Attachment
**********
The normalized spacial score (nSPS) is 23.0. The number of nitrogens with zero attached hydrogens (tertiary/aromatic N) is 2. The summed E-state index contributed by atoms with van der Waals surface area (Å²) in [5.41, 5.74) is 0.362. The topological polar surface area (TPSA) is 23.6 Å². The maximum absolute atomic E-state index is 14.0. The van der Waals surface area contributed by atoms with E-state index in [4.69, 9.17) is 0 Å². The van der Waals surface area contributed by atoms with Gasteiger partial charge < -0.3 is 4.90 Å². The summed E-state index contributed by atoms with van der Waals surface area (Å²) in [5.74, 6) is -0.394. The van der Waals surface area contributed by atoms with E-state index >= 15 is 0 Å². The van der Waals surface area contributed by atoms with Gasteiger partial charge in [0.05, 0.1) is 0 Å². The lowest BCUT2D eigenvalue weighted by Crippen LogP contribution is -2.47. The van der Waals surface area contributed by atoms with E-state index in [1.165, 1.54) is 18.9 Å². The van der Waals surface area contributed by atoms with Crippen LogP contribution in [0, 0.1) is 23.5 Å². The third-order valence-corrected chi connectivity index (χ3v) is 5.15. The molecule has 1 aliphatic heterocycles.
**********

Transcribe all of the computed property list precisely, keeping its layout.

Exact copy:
The normalized spacial score (nSPS) is 23.0. The number of nitrogens with zero attached hydrogens (tertiary/aromatic N) is 2. The summed E-state index contributed by atoms with van der Waals surface area (Å²) in [5.41, 5.74) is 0.362. The topological polar surface area (TPSA) is 23.6 Å². The maximum absolute atomic E-state index is 14.0. The van der Waals surface area contributed by atoms with E-state index in [4.69, 9.17) is 0 Å². The van der Waals surface area contributed by atoms with Gasteiger partial charge < -0.3 is 4.90 Å². The summed E-state index contributed by atoms with van der Waals surface area (Å²) in [5.74, 6) is -0.394. The van der Waals surface area contributed by atoms with E-state index >= 15 is 0 Å². The van der Waals surface area contributed by atoms with Gasteiger partial charge in [0.05, 0.1) is 0 Å². The lowest BCUT2D eigenvalue weighted by Crippen LogP contribution is -2.47. The van der Waals surface area contributed by atoms with E-state index in [1.165, 1.54) is 18.9 Å². The van der Waals surface area contributed by atoms with Crippen LogP contribution in [0, 0.1) is 23.5 Å². The third-order valence-corrected chi connectivity index (χ3v) is 5.15. The molecule has 1 aliphatic heterocycles.